R.I.P. WUSA: Sponsorship woes doom women's soccer

In the midst of preparing to defend their World Cup title, the U.S. women's soccer team got a doozy of a distraction when the cash-strapped Women's United Soccer Association called it quits.

On Monday, September 15, the WUSA, which a dozen members of the current American team who were practicing in Charlottesville at the time– helped found, ceased operations.

While they hold out hope of reviving the professional league sometime, the disappointment of its failure hit them hard just six days before they were to play Sweden in their World Cup opener. (They won that opener, 3-1, September 21.)

"Yeah, I wish we had the opportunity to not have this distraction,'' said U.S. captain Julie Foudy, a member of the WUSA board of governors. "That's true for all the WUSA players in the World Cup.

"This is a sad day for women's soccer and women's sports. But we are not just going to give up, even though the odds are stacked against us. We'll still hold out the possibility of reviving this.''

The eight-team WUSA, built on the stunning success of the 1999 World Cup won by the United States, lasted three seasons. But it was unable to attract new, deep-pocket investors and sponsors.

John Hendricks, chairman of the WUSA board of governors, said the league needed eight sponsors to spend $2.5 million each per year. The WUSA recruited only two sponsors willing to spend that much, Hyundai and Johnson & Johnson.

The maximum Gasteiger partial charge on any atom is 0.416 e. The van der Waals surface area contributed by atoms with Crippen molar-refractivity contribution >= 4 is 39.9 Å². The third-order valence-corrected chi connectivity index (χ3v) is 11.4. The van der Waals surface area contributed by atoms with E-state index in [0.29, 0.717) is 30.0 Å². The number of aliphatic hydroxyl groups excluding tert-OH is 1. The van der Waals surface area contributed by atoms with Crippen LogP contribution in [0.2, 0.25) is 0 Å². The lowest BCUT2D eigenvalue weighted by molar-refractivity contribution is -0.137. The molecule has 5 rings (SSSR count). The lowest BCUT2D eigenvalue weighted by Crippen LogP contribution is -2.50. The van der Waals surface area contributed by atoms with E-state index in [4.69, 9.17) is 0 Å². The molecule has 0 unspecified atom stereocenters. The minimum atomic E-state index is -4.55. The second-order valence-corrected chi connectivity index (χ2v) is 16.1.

"If we only had six or seven CEOs in America who had stepped forward in the past year...'' Hendricks said. "An independent women's professional league can survive– if it has corporate support.''

TV ratings were miniscule, and average attendance slipped from more than 8,000 the first season to about 6,700 a game last season. Most teams played in smallish college or community stadiums.

The timing is even more damaging to the players who must ignore the fact there might not be any domestic teams for them to play for next year.

While such stars as Foudy, Mia Hamm, Brandi Chastain, and Kristine Lilly already have established themselves as U.S. sports icons, the youngsters who will form the core of the American squad– and of other national teams– through the rest of the decade could be lost.

The WUSA's owners invested more than $100 million to run the league. Foudy, Hamm and other founding players took pay cuts this season to help keep it afloat. But even after cutting costs, the league had a $17 million shortfall.

In all, the WUSA employed 375 people, including players, and had franchises in Boston, Atlanta, San Diego, Washington, New York, San Jose, North Carolina, and Philadelphia. The Washington Freedom won the Founders Cup last month.

Some of the WUSA's biggest stars were non-Americans such as Maren Meinert of Germany and Hege Riise of Norway. The opportunity to play in the league vastly improved the quality of play of those nations and several others, and that enhanced skill level should be on display in the World Cup.

After that, who knows?

"We're sad. We're all sad,'' Hamm said. "This isn't like a bus that you missed. This is something that we've all invested so much time and energy.

"I haven't given up. I believe too much in this.''

Brandi Chastain– shown here exalting after kicking the World Cup-winning goal against China in 1999– probably wasn't smiling when she got the world in Charlottesville that her league was folding.